Astronomers have looked back nearly 13 billion years, when the Universe was less than 10 percent its present age, to determine how quasars - extremely luminous objects powered by supermassive black holes with the mass of a billion suns - regulate the formation of stars and the build-up of the most massive galaxies.
By analyzing the light of hundreds of thousands of celestial objects, astronomers from the Sloan Digital Sky Survey (SDSS) have created a unique map of enigmatic molecules in our galaxy that are responsible for puzzling features in the light from stars.
An international consortium has published in a single article a compendium of data obtained after the simultaneous research of three supernovas and of their corresponding Gamma-Ray Bursts (GRB). The research enabled contrasting statistically that the supernovas associated with GRB emit greater quantities of nickel compared to those not linked to GRB.
While many astronomical collaborations use powerful telescopes to target individual objects in the distant universe, a new project at is doing something radically different: using small telescopes to study a growing portion of the nearby universe all at once.
A NASA-sponsored website designed to crowdsource analysis of data from the agency's Wide-field Infrared Survey Explorer (WISE) mission has reached an impressive milestone. In less than a year, citizen scientists using DiskDetective.org have logged 1 million classifications of potential debris disks and disks surrounding young stellar objects (YSO). This data will help provide a crucial set of targets for future planet-hunting missions.
Working at temperatures matching the interior of the sun, researchers at Sandia National Laboratories' Z machine have been able to determine experimentally, for the first time, iron's role in inhibiting energy transmission from the center of the sun to near the edge of its radiative band - the section of the solar interior between the sun's core and outer convection zone.
At a time when our earliest human ancestors had recently mastered walking upright, the heart of our Milky Way galaxy underwent a titanic eruption, driving gases and other material outward at 2 million miles per hour. Now, at least 2 million years later, astronomers are witnessing the aftermath of the explosion: billowing clouds of gas towering about 30,000 light-years above and below the plane of our galaxy.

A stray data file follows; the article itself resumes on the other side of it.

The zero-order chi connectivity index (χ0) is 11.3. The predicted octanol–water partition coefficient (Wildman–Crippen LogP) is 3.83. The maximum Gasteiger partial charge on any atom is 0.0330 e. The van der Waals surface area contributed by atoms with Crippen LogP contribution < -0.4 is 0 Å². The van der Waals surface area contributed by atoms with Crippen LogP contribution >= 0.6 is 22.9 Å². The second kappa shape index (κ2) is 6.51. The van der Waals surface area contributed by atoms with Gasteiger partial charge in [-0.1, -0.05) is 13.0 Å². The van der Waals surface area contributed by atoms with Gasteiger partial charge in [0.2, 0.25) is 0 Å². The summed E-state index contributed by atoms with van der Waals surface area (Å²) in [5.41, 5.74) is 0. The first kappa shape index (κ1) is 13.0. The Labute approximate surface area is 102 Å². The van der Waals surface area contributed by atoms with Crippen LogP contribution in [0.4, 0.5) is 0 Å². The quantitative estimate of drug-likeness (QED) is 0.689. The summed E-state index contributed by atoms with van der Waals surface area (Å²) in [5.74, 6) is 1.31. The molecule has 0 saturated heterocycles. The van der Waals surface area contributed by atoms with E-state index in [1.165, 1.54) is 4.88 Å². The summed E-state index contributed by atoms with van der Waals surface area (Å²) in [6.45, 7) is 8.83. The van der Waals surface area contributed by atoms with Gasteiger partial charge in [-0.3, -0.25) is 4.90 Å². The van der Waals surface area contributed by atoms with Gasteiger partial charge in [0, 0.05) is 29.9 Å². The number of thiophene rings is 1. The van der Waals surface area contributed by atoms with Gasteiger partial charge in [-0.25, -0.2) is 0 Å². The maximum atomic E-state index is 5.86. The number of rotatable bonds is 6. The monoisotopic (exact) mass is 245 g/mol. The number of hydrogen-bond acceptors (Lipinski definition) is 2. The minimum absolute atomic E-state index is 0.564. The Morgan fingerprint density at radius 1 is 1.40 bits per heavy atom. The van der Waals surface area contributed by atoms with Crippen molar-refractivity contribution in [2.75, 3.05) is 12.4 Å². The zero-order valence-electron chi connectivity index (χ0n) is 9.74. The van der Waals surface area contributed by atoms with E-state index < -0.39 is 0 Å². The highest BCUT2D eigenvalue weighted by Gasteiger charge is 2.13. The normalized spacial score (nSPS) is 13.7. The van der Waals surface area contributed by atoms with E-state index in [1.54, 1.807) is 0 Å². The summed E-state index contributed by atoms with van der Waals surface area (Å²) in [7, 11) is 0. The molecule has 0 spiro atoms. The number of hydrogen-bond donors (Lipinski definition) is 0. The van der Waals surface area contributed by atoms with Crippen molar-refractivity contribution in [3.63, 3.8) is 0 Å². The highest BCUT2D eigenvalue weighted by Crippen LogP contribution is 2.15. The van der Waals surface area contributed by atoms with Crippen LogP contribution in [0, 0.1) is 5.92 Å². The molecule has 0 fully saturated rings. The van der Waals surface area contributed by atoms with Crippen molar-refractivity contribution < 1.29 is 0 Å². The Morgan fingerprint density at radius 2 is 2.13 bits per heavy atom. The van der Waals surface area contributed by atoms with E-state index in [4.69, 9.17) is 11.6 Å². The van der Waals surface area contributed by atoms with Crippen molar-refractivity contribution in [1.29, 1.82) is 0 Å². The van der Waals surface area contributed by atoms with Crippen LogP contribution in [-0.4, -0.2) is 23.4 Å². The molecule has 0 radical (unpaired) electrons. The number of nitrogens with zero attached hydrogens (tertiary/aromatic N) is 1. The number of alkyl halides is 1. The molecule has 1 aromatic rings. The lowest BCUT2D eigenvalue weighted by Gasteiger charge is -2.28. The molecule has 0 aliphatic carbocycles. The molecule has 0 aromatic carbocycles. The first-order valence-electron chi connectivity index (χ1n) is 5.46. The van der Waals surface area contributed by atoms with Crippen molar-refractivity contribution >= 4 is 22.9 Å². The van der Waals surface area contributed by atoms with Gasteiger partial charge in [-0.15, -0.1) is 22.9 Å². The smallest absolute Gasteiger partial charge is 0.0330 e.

New research reveals a spatial association between the presence of sulfur and hydrogen found in martian soil. The work may in turn identify hydrous iron sulfates as key carriers of H2O in bulk martian soil.
For life as we know it to develop on other planets, those planets would need liquid water, or oceans. Geologic evidence suggests that Earth's oceans have existed for nearly the entire history of our world. But would that be true of other planets, particularly super-Earths? New research suggests the answer is yes and that oceans on super-Earths, once established, can last for billions of years.
When you're a kid every birthday is cause for celebration, but as you get older they become a little less exciting. You might not want to admit just how old you are. And you might notice yourself slowing down over the years. You're not alone - the same is true of stars. They slow down as they age, and their ages are well-kept secrets. Astronomers are taking advantage of the first fact to tackle the second and tease out stellar ages.